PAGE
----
Early in the 2020 campaign, aides recognized the former vice president’s unique profile as a potential commander in chief. Having been to Iraq and Afghanistan dozens of times as vice president and, before that, a longtime member of the Senate Foreign Relations Committee, he also is the father of an Iraq War veteran, his late son Beau.
“We ran commander in chief ads in Iowa because we thought the country needed it,” said Greg Schultz, Biden’s campaign manager through the early 2020 primaries and caucuses. “But it was also a signal to military veterans and their families that Biden gets it.”
The Biden administration will begin pulling out its remaining 2,500 troops on May 1 and complete the pullout at the latest by Sept. 11 — the 20th anniversary of the al-Qaida terror attack on the U.S.
The Afghanistan decision is a priority for many on active duty and especially post-9/11 veterans like Brown, though there are others who served there who may think the U.S. is abandoning Afghans they worked with or who feel the sacrifices of the more than 3,500 U.S. troops who died there were in vain.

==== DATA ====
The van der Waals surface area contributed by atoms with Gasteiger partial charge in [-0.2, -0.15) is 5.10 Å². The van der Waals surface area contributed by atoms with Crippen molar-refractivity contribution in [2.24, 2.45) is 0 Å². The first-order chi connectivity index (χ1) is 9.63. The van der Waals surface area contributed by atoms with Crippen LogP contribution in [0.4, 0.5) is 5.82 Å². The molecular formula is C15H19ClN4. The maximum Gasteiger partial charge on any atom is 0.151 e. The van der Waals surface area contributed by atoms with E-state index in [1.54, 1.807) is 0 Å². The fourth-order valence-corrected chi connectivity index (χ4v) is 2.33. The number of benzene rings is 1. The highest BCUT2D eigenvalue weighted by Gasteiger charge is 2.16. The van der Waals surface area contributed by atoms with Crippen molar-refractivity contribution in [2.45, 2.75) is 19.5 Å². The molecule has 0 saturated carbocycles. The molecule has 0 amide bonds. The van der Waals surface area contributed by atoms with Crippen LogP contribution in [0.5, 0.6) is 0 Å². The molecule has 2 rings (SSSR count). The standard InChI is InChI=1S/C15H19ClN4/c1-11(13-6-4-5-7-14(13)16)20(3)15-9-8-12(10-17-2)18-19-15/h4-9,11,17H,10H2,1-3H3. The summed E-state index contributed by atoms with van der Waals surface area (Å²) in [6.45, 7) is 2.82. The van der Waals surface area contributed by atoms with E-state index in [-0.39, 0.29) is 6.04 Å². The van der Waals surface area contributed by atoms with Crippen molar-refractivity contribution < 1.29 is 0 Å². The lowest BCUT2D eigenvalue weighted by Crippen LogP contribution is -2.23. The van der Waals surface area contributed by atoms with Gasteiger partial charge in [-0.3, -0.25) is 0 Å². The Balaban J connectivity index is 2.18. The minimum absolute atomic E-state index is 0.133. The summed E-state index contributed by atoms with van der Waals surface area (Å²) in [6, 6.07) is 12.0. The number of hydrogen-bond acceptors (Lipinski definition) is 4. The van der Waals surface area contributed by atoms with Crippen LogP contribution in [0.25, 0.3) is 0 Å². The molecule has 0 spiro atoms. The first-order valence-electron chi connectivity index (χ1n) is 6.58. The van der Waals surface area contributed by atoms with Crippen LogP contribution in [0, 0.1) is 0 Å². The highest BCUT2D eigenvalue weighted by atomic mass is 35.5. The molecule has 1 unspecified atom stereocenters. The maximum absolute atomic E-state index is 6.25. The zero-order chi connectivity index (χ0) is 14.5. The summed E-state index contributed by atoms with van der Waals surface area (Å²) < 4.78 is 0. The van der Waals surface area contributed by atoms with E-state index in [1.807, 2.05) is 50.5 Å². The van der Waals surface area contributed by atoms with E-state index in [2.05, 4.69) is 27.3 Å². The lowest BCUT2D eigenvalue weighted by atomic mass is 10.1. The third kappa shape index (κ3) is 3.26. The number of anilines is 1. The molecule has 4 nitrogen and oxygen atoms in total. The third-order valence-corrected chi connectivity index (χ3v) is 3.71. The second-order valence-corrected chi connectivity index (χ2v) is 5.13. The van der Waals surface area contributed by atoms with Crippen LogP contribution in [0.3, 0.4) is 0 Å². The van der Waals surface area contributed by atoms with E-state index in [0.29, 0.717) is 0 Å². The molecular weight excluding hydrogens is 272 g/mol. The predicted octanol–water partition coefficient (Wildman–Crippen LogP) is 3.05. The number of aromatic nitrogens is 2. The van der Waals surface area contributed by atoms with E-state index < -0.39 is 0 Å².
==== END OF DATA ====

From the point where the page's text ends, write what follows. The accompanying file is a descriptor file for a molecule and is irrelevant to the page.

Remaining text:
The move is a longtime promise of Biden, who advocated it as vice president, though it never happened during the eight years of the Obama administration.
“It is the responsibility of the Afghans to take care of their own security,” Biden said during a 2012 vice presidential debate, pledging that the U.S. would be gone in two years. “We’ve been in this war for over a decade.”
There’s no sign that veterans’ views on the war differ dramatically from other Americans’. A July 2019 Pew Research Poll found 58 percent of veterans said the war in Afghanistan was not worth fighting, nearly identical to the general public’s view at 59 percent.
VoteVets is taking actions to keep Biden’s momentum from slowing. The group has hired Schultz, Biden’s former campaign manager, as a consultant to help build a veteran voter database to improve outreach.